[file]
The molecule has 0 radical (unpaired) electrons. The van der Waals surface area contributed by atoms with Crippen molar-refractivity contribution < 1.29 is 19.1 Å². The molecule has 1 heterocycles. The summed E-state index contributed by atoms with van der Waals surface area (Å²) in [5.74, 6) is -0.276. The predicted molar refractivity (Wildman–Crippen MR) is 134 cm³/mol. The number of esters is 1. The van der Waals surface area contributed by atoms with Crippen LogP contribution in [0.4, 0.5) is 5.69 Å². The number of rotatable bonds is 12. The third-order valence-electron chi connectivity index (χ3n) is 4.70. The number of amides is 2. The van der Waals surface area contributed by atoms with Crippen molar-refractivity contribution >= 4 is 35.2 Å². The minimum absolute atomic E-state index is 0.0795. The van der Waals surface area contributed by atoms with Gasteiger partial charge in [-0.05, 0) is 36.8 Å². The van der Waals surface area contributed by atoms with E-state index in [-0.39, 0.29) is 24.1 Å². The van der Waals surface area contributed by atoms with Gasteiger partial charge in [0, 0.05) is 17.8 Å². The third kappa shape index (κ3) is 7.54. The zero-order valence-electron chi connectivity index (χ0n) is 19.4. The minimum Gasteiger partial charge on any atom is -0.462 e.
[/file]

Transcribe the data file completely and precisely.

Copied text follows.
The molecule has 0 radical (unpaired) electrons. The van der Waals surface area contributed by atoms with Crippen molar-refractivity contribution < 1.29 is 19.1 Å². The molecule has 1 heterocycles. The summed E-state index contributed by atoms with van der Waals surface area (Å²) in [5.74, 6) is -0.276. The predicted molar refractivity (Wildman–Crippen MR) is 134 cm³/mol. The number of esters is 1. The van der Waals surface area contributed by atoms with Crippen LogP contribution in [0.4, 0.5) is 5.69 Å². The number of rotatable bonds is 12. The third-order valence-electron chi connectivity index (χ3n) is 4.70. The number of amides is 2. The van der Waals surface area contributed by atoms with Crippen molar-refractivity contribution >= 4 is 35.2 Å². The minimum absolute atomic E-state index is 0.0795. The van der Waals surface area contributed by atoms with Gasteiger partial charge in [-0.05, 0) is 36.8 Å². The van der Waals surface area contributed by atoms with E-state index in [-0.39, 0.29) is 24.1 Å². The van der Waals surface area contributed by atoms with Gasteiger partial charge in [0, 0.05) is 17.8 Å². The third kappa shape index (κ3) is 7.54. The zero-order valence-electron chi connectivity index (χ0n) is 19.4. The minimum Gasteiger partial charge on any atom is -0.462 e.